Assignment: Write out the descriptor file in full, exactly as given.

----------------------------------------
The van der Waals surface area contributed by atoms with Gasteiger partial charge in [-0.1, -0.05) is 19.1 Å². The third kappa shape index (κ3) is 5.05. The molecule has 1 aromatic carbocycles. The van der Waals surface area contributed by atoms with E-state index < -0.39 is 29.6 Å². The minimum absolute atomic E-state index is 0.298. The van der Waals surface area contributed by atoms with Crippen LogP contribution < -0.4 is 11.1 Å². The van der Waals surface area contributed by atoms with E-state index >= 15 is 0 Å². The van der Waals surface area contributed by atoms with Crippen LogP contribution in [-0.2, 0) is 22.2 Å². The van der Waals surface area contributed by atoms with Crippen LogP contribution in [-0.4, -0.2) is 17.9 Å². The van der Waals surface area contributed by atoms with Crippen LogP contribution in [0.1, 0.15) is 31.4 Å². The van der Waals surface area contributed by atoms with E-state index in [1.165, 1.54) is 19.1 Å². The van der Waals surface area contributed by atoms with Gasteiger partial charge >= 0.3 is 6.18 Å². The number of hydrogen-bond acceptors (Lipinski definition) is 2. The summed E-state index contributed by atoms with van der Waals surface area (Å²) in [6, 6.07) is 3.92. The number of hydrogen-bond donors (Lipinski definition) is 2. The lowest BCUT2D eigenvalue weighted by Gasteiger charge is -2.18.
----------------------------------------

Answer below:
The van der Waals surface area contributed by atoms with Gasteiger partial charge in [-0.1, -0.05) is 19.1 Å². The third kappa shape index (κ3) is 5.05. The molecule has 1 aromatic carbocycles. The van der Waals surface area contributed by atoms with E-state index < -0.39 is 29.6 Å². The minimum absolute atomic E-state index is 0.298. The van der Waals surface area contributed by atoms with Crippen LogP contribution < -0.4 is 11.1 Å². The van der Waals surface area contributed by atoms with E-state index >= 15 is 0 Å². The van der Waals surface area contributed by atoms with Crippen LogP contribution in [-0.2, 0) is 22.2 Å². The van der Waals surface area contributed by atoms with Crippen LogP contribution in [-0.4, -0.2) is 17.9 Å². The van der Waals surface area contributed by atoms with Crippen LogP contribution in [0.1, 0.15) is 31.4 Å². The van der Waals surface area contributed by atoms with E-state index in [1.165, 1.54) is 19.1 Å². The van der Waals surface area contributed by atoms with Gasteiger partial charge >= 0.3 is 6.18 Å². The number of hydrogen-bond acceptors (Lipinski definition) is 2. The summed E-state index contributed by atoms with van der Waals surface area (Å²) in [6, 6.07) is 3.92. The number of hydrogen-bond donors (Lipinski definition) is 2. The lowest BCUT2D eigenvalue weighted by Gasteiger charge is -2.18.